Alessandria ('Lissandria' in Piedmontese) is a city and comune in Piedmont, Italy, and the capital of the Province of Alessandria. The city is sited on the alluvial plain between the Tanaro and the Bormida rivers, about southeast of Turin.
Alessandria is also a major railway hub.
Alessandria was founded in 1168 with a charter as a free commune; it was sited upon a preexisting urban nucleus, to serve as a stronghold for the Lombard League, defending the traditional liberties of the communes of northern Italy against the Imperial forces of Frederick Barbarossa. Alessandria stood in the territories of the marchese of Montferrat, a staunch ally of the Emperor, with a name assumed in 1168 to honor the Emperor's opponent, Pope Alexander III. In 1174–75 the fortress was sorely tested by Imperial siege and stood fast. A legend (related in Umberto Eco's book Baudolino, and which recalls one concerning Bishop Herculanus’ successful defense of Perugia several centuries earlier) says it was saved by a quick-witted peasant, Gagliaudo: he fed his cow with the last grain remaining within the city, then took it outside the city walls until he reached the Imperial camp. Here he was captured, and his cow cut open to be cooked: when the Imperials found the cow's stomach filled with grain, Gagliaudo was asked the reason to waste such a rich meal. He answered that he was forced to feed his cow with grain because there was such a lot of it, and no room to place it within the city. The Emperor, fearing that the siege would last too long, left Alessandria free. (Malaria was probably the real cause of his departure.) A statue of Gagliaudo can be found on the left corner of the city cathedral.
Alessandria entered into jealous conflicts with the older communes of the region, in particular with Asti.
In 1348 Alessandria fell into the hands of the Visconti and passed with their possessions to the Sforza, following the career of Milan, until 1707, when it was ceded to the House of Savoy and henceforth formed part of Piedmont. The new domination was evidenced by the construction of a new big Cittadella on the left side of the river Tanaro, across from the city.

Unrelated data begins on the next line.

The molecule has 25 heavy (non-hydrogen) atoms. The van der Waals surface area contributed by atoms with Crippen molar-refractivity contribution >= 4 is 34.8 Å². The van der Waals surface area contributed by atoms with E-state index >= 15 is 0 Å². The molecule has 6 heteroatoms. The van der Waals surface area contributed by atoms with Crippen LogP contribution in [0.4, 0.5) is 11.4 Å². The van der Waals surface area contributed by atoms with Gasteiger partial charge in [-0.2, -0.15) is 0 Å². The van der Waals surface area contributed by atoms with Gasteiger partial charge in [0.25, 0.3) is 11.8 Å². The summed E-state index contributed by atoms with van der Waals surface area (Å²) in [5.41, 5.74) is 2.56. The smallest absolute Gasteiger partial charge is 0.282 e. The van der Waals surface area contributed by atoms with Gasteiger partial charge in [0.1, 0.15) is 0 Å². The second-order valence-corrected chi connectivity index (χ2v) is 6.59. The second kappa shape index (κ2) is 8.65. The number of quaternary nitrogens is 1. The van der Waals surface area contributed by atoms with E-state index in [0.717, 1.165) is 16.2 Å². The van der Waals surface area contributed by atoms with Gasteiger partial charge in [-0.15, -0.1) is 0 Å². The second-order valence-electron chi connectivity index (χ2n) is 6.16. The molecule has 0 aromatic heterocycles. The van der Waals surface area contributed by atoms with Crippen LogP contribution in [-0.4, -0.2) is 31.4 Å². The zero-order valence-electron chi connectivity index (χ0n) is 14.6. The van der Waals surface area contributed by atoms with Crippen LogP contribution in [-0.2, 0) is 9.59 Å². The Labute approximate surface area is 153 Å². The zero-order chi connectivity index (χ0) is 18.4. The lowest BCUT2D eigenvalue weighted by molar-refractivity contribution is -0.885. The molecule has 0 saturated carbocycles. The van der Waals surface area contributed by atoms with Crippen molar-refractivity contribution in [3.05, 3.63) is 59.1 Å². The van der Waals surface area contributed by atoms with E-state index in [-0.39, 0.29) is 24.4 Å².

With Napoleon's success at the Battle of Marengo (1800), Alessandria fell to France and became the capital of the Napoleonic Département of Marengo. During this period another substantial fort was built to the north of the city containing impressive and substantial barracks which are still used as a military headquarters and stores (2006). The remains of a second fort to the south of the city (Cristo quarter) have been sliced in two by a railway (Forte ferrovia); a third one still remains in the middle of the same quarter (Forte Acqui).
In a suburb, Spinetta Marengo, the Battle of Marengo is reenacted annually, on June 14.
Alessandria was the first capital of an Italian province to be governed by a Socialist: the clockmaker Paolo Sacco was elected mayor on July 25, 1899.
Alessandria was a tactical military target during World War II and was subjected to intense Allied bombing, the most serious being the raids of April 30, 1944, with 238 dead and hundreds wounded, and April 5, 1945, with 160 deaths, among them 60 children from the children's asylum in Via Gagliaudo. On end of that month the city was liberated from the German occupation (1943–1945) by the partisan resistance and troops of Brazilian Expeditionary Force.
On November 6, 1994 the Tanaro flooded a good part of the city, causing major damage, especially in the Orti quarter.
The first known Jews in Alessandria, named Abraham (son of Joseph Vitale de Sacredoti Cohen) opened a loan bank in or about 1490. In 1590, the Jews were expelled from the Duchy of Milan, and one of Abraham's descendants travelled to Madrid, which ruled the Duchy, and was permitted to stay in the town due to a large sum owed him by the government. Of the 230 Jews living in the city in 1684, 170 were members of the Vitale family. The Jewish Ghetto was established in 1724. Between 1796 to 1814, among the rest of Italian Jewry, the city Jewish congregation was emancipated, under French influence. According to Benito Mussolini's census in 1938, the town had 101 Jews. On December 13, 1943, The synagogue on Via Milano was attacked by supporters of the German-imposed Italian Social Republic. Books and manuscripts were taken out of the synagogue and were set on fire at Piazza Rattazzi. In total, 48 Jews were sent from the province of Alessandria to death, most of them in Auschwitz. List of Alessandria Rabbis.